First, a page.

At this point, eyewitness accounts begin to diverge. However, most will agree that, despite watching the skies with unblinking eyes, there was no sign of the enemy, Japanese or otherwise. Civilians climbed through the darkness to their rooftops to apprehensively watch the war that had finally come to California. Smoke snaked upward through the night, briefly illuminated by the blasts of gunfire aimed upward into the spotlight-stained void. A nearly 40-mile coastline of artillery fire punctuated the night over the course of the next hour. From Santa Monica to Long Beach, Los Angeles watched as the military fiercely battled unseen forces. 

The sun slowly rose, illuminating a sky that had been torn through with over 1,400 rounds of anti-aircraft ammunition. But with the dawn came a strange realization. No damage could be attributed to enemy forces. The brutalized facades of buildings and obliterated windows were all linked to friendly fire. Some homes had even been rendered uninhabitable by falling artillery. Shockingly, not a single life was claimed by the gunfire.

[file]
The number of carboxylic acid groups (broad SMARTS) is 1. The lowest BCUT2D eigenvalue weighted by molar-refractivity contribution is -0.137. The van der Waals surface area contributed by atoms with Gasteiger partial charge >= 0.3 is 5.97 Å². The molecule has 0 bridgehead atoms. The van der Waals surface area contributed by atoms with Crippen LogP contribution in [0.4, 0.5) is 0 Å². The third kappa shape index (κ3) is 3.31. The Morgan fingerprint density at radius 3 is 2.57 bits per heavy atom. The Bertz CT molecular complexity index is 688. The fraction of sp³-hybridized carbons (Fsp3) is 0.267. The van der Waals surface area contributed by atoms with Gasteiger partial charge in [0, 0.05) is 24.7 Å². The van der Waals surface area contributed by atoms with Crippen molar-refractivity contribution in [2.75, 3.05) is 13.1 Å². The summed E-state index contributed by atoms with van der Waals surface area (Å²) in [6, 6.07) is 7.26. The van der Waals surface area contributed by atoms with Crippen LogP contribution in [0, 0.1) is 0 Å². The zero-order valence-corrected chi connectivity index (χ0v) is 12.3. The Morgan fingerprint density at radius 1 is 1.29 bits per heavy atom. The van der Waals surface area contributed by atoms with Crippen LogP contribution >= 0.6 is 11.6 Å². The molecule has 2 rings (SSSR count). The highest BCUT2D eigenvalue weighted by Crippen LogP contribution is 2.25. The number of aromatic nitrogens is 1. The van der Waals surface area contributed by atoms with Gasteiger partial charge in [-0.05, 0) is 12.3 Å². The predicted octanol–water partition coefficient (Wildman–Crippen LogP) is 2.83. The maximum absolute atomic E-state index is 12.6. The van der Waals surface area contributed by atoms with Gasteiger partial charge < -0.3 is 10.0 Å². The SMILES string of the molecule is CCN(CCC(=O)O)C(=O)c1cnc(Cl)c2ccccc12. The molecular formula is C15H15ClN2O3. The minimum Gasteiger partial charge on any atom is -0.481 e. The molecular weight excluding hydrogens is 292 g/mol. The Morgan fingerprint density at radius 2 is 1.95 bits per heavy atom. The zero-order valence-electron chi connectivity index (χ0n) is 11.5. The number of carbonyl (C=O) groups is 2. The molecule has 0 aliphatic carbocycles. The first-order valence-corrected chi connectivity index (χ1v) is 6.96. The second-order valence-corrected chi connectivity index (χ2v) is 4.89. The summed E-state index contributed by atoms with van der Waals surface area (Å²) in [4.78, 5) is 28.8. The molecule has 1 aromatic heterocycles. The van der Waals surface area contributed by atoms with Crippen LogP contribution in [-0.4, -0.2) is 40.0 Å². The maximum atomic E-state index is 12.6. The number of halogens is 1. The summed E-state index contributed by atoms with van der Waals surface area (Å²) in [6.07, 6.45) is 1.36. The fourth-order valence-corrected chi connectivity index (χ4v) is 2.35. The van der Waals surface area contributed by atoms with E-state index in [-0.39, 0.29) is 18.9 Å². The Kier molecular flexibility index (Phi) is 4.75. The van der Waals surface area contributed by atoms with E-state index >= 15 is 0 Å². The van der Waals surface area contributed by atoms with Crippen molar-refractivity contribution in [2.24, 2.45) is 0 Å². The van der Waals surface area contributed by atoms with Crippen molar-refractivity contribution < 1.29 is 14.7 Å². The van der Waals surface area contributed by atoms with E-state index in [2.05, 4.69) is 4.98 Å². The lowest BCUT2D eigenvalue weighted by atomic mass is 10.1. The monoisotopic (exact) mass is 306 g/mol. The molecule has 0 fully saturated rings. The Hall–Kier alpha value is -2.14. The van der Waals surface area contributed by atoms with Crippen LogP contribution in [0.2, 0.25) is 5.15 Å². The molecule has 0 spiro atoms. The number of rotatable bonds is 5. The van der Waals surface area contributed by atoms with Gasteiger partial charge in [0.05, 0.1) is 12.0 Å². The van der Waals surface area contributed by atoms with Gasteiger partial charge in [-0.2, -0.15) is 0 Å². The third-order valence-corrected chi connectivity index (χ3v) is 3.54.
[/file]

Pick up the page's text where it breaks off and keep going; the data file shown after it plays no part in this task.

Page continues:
Sadly, the same couldn’t be said for the blackout. Between the disorientation and the sensory overload of the sirens in the darkness, at least five people lost their lives in the wee hours of February 25. The causes of death ranged from automobile accidents to heart attacks. Yet, not a single enemy bullet had fallen on Los Angeles soil. The Battle of Los Angeles was increasingly beginning to look one-sided. 

Post-Battle Shame

Photo credit: Public Domain